Steam Opens Valve Of Indie Games For Indiest Of OS's

Linux is a great operating system. It is free, completely customizable, and it runs on anything, but until today there were some serious limitations on the amount of fun you could have with it.

Thursday, Feb. 14 Valve announced that its game distribution network, Steam, which has generated billions of dollars in revenue on PC and Mac platforms, is finally ready for the choosy computer user.

For the past four months, Steam has been undergoing beta testing to prep for this debut.

To celebrate the good news, Steam has also announced a week-long sale of every game currently available on the system, which is now only 54.

The Linux library is much smaller than the thousands of titles available on Windows machines. And that's mostly due to the problems in implementing the strict and opaque copyright controls that major publishers require on a platform which prefers to emphasize free and open information sharing.

So the library is mostly comprised of independent titles, though still some large ones, particularly recognizable from the Humble Indie Bundle sales which have take the Internet by storm, with their simultaneous support of developers, charities and free-will-donation pricing structure.

Diaper-necessitating first-person screamer Amnesia, perspective-messing platformer And Yet It Moves and oily puzzler World of Goo are all on sale.

Valve itself has thrown a few titles into the mix, including 1998's original Half Life, popular free-to-play hat simulator Team Fortress 2 and the gold standard of competitive first-person shooters, CounterStrike: Source (I know, I know. CS 1.3 is the only true CS).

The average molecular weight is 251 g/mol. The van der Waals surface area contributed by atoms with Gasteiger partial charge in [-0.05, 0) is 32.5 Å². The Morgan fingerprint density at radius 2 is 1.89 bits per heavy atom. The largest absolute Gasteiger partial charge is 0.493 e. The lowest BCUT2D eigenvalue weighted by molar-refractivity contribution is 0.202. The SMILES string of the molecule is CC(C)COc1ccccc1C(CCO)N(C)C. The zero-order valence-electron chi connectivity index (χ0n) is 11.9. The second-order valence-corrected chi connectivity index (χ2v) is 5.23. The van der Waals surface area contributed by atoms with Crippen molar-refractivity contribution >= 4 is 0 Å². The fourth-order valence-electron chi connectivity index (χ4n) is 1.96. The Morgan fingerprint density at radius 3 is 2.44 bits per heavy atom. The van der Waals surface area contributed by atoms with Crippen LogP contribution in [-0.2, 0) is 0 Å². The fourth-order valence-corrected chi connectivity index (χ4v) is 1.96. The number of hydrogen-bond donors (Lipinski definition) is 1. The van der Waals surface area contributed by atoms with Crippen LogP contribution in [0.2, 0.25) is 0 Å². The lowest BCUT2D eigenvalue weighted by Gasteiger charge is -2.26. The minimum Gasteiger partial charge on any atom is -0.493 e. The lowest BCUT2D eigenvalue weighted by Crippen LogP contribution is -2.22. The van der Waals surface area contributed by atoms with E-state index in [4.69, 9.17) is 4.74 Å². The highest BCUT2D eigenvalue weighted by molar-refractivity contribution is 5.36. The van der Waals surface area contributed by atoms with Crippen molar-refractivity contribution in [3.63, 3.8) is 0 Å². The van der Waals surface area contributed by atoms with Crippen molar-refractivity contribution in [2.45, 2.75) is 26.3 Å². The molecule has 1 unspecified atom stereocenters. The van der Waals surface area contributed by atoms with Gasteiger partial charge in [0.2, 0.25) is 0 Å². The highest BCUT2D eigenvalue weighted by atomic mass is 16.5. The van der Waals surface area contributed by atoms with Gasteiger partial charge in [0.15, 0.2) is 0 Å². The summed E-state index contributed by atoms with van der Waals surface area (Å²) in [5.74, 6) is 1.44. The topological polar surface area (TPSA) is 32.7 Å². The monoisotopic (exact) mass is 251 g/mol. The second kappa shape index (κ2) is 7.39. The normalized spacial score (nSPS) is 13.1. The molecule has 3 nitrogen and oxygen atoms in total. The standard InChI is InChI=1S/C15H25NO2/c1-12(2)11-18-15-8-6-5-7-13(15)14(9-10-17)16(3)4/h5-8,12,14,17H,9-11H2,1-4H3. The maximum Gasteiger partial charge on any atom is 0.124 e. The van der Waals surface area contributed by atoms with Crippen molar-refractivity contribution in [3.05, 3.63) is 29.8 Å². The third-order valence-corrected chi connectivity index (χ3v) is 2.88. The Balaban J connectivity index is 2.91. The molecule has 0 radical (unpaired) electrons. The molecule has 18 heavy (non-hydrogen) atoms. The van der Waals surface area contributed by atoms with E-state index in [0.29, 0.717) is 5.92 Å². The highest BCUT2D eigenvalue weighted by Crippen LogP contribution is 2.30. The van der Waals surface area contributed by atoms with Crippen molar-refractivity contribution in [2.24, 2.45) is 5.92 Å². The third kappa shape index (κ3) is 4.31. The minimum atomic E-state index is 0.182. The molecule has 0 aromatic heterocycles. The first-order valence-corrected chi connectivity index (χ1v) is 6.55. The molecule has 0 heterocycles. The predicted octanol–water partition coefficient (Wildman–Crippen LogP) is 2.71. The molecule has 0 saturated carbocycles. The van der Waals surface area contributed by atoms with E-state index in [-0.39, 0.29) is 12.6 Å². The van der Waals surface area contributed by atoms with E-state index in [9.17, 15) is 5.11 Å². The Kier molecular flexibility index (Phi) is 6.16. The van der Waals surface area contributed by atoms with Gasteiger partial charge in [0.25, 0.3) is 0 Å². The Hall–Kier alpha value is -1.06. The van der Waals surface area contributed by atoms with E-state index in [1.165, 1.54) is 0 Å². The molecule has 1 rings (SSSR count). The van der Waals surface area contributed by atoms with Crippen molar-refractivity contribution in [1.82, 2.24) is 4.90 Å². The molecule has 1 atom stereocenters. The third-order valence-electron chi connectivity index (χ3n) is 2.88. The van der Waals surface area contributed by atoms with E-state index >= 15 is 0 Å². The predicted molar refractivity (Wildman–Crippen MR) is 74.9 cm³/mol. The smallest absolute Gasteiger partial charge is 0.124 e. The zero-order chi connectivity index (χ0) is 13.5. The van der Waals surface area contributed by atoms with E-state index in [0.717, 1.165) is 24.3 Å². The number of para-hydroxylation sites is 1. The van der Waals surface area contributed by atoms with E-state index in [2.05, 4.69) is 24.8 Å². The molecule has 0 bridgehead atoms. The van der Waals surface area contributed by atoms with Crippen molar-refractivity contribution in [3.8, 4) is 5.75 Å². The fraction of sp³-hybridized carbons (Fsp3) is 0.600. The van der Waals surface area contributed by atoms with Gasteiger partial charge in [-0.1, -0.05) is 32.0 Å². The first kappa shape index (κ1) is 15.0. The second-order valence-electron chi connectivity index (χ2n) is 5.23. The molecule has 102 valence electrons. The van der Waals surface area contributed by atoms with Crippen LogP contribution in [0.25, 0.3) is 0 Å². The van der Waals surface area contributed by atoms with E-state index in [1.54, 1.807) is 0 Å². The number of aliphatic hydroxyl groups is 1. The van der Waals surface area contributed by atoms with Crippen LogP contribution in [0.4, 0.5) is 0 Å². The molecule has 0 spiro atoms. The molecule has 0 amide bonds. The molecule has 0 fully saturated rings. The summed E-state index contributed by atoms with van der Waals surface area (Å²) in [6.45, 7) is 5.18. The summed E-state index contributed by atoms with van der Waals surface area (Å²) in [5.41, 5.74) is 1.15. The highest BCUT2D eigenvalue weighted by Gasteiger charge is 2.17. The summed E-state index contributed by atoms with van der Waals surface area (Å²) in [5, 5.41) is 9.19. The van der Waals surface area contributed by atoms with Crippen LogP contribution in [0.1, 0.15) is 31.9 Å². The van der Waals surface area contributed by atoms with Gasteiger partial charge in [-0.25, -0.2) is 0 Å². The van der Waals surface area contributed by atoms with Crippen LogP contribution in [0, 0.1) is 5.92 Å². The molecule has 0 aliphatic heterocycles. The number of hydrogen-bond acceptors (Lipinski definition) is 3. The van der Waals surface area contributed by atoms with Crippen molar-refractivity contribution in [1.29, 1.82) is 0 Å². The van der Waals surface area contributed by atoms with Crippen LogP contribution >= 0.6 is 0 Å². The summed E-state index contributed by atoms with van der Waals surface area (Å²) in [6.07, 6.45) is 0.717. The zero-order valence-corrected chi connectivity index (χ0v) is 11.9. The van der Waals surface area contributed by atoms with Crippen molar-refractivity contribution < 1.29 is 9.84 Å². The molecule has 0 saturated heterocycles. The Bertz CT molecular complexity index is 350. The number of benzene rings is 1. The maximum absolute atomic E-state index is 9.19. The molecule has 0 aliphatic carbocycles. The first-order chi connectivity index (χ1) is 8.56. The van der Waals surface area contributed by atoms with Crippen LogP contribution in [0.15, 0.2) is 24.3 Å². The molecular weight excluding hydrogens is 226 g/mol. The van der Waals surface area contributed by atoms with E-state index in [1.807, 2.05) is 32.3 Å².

The sale is set to continue until 10 a.m. Feb. 21.

The move is also interesting since it has been confirmed before that the highly anticipated SteamBox gaming console that Valve has been developing would be Linux-based. It seems hard to imagine that Valve would release a console with so few games, and now AAA publisher support, which could indicate a coming flood of major titles for Linux gamers (a term that until this afternoon was almost a punchline.)

Steam was originally released in September 2003, almost a decade ago, as a Windows exclusive. Gaming was almost as obscure on Mac products, mostly thanks to Apple's refusal to use common processor architectures, until Steam launched on Mac OS X in May 2010.

The original Mac library was also much smaller than the Windows one, but has steadily increased as game developers have warmed to Mac development.

Sources are mixed on whether or not this confirms Half Life 3.

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